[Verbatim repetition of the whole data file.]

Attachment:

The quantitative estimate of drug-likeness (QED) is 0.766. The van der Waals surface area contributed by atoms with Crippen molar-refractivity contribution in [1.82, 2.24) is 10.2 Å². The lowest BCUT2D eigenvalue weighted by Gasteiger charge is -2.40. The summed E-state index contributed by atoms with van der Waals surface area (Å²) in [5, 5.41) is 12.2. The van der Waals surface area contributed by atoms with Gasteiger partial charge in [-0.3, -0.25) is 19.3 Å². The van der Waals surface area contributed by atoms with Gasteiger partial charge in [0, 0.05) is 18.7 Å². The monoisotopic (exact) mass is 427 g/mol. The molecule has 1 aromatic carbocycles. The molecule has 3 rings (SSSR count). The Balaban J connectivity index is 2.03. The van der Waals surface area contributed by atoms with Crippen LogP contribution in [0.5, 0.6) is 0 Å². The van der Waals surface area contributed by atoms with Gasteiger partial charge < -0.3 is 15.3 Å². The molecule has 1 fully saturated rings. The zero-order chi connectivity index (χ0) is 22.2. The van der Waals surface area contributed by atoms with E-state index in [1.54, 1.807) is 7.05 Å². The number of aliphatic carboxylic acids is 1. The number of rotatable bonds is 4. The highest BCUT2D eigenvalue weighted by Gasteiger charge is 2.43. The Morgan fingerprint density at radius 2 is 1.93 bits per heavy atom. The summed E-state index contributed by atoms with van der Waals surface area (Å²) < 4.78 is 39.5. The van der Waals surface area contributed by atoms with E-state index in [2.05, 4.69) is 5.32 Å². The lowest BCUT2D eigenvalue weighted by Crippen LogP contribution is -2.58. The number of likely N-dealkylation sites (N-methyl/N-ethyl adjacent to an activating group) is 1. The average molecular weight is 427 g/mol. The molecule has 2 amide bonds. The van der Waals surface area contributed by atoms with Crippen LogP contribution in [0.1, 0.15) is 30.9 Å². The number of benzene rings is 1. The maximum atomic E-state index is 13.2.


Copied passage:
The quantitative estimate of drug-likeness (QED) is 0.766. The van der Waals surface area contributed by atoms with Crippen molar-refractivity contribution in [1.82, 2.24) is 10.2 Å². The lowest BCUT2D eigenvalue weighted by Gasteiger charge is -2.40. The summed E-state index contributed by atoms with van der Waals surface area (Å²) in [5, 5.41) is 12.2. The van der Waals surface area contributed by atoms with Gasteiger partial charge in [-0.3, -0.25) is 19.3 Å². The van der Waals surface area contributed by atoms with Gasteiger partial charge in [0, 0.05) is 18.7 Å². The monoisotopic (exact) mass is 427 g/mol. The molecule has 1 aromatic carbocycles. The molecule has 3 rings (SSSR count). The Balaban J connectivity index is 2.03. The van der Waals surface area contributed by atoms with Crippen LogP contribution in [0.5, 0.6) is 0 Å². The van der Waals surface area contributed by atoms with Gasteiger partial charge < -0.3 is 15.3 Å². The molecule has 1 fully saturated rings. The zero-order chi connectivity index (χ0) is 22.2. The van der Waals surface area contributed by atoms with E-state index in [1.54, 1.807) is 7.05 Å². The number of aliphatic carboxylic acids is 1. The number of rotatable bonds is 4. The highest BCUT2D eigenvalue weighted by Gasteiger charge is 2.43. The Morgan fingerprint density at radius 2 is 1.93 bits per heavy atom. The summed E-state index contributed by atoms with van der Waals surface area (Å²) < 4.78 is 39.5. The van der Waals surface area contributed by atoms with E-state index in [2.05, 4.69) is 5.32 Å². The lowest BCUT2D eigenvalue weighted by Crippen LogP contribution is -2.58. The number of likely N-dealkylation sites (N-methyl/N-ethyl adjacent to an activating group) is 1. The average molecular weight is 427 g/mol. The molecule has 2 amide bonds. The van der Waals surface area contributed by atoms with Crippen LogP contribution in [0.1, 0.15) is 30.9 Å². The number of benzene rings is 1. The maximum atomic E-state index is 13.2.